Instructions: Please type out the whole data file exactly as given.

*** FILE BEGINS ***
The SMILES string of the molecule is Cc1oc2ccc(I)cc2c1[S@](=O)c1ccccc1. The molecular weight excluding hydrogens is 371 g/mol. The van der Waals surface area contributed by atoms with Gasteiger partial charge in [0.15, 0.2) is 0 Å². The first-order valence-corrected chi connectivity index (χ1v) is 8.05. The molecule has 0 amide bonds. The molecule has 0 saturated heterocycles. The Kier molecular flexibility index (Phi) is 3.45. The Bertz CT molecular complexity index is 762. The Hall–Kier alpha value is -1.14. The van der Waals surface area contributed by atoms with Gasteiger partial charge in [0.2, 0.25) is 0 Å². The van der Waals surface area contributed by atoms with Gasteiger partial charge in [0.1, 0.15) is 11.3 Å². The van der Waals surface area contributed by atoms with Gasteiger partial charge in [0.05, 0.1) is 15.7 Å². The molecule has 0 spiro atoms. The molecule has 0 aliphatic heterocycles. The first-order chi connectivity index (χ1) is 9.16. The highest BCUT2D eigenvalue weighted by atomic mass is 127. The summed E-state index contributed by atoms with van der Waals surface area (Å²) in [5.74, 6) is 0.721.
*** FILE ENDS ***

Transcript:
The SMILES string of the molecule is Cc1oc2ccc(I)cc2c1[S@](=O)c1ccccc1. The molecular weight excluding hydrogens is 371 g/mol. The van der Waals surface area contributed by atoms with Gasteiger partial charge in [0.15, 0.2) is 0 Å². The first-order valence-corrected chi connectivity index (χ1v) is 8.05. The molecule has 0 amide bonds. The molecule has 0 saturated heterocycles. The Kier molecular flexibility index (Phi) is 3.45. The Bertz CT molecular complexity index is 762. The Hall–Kier alpha value is -1.14. The van der Waals surface area contributed by atoms with Gasteiger partial charge in [0.2, 0.25) is 0 Å². The van der Waals surface area contributed by atoms with Gasteiger partial charge in [0.1, 0.15) is 11.3 Å². The van der Waals surface area contributed by atoms with Gasteiger partial charge in [0.05, 0.1) is 15.7 Å². The molecule has 0 spiro atoms. The molecule has 0 aliphatic heterocycles. The first-order chi connectivity index (χ1) is 9.16. The highest BCUT2D eigenvalue weighted by atomic mass is 127. The summed E-state index contributed by atoms with van der Waals surface area (Å²) in [5.74, 6) is 0.721.